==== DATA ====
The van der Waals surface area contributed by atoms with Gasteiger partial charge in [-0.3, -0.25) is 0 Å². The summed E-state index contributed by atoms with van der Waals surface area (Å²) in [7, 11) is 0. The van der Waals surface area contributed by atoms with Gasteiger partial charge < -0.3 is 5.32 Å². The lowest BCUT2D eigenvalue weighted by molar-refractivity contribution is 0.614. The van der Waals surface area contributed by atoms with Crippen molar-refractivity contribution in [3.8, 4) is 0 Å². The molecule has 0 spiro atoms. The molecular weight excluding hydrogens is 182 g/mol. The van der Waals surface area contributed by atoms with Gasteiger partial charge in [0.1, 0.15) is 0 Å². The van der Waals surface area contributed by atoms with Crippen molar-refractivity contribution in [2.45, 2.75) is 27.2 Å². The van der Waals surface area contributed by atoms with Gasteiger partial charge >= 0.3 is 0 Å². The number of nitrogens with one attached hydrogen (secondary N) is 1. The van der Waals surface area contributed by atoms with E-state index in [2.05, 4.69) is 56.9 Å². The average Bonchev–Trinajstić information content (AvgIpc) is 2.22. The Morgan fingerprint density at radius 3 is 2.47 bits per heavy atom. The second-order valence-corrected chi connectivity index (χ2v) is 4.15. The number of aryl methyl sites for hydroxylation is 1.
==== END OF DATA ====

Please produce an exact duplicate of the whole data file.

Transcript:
The van der Waals surface area contributed by atoms with Gasteiger partial charge in [-0.3, -0.25) is 0 Å². The summed E-state index contributed by atoms with van der Waals surface area (Å²) in [7, 11) is 0. The van der Waals surface area contributed by atoms with Gasteiger partial charge < -0.3 is 5.32 Å². The lowest BCUT2D eigenvalue weighted by molar-refractivity contribution is 0.614. The van der Waals surface area contributed by atoms with Crippen molar-refractivity contribution in [3.8, 4) is 0 Å². The molecule has 0 spiro atoms. The molecular weight excluding hydrogens is 182 g/mol. The van der Waals surface area contributed by atoms with Gasteiger partial charge in [0.1, 0.15) is 0 Å². The van der Waals surface area contributed by atoms with Crippen molar-refractivity contribution in [2.45, 2.75) is 27.2 Å². The van der Waals surface area contributed by atoms with Gasteiger partial charge >= 0.3 is 0 Å². The number of nitrogens with one attached hydrogen (secondary N) is 1. The van der Waals surface area contributed by atoms with E-state index in [2.05, 4.69) is 56.9 Å². The average Bonchev–Trinajstić information content (AvgIpc) is 2.22. The Morgan fingerprint density at radius 3 is 2.47 bits per heavy atom. The second-order valence-corrected chi connectivity index (χ2v) is 4.15. The number of aryl methyl sites for hydroxylation is 1.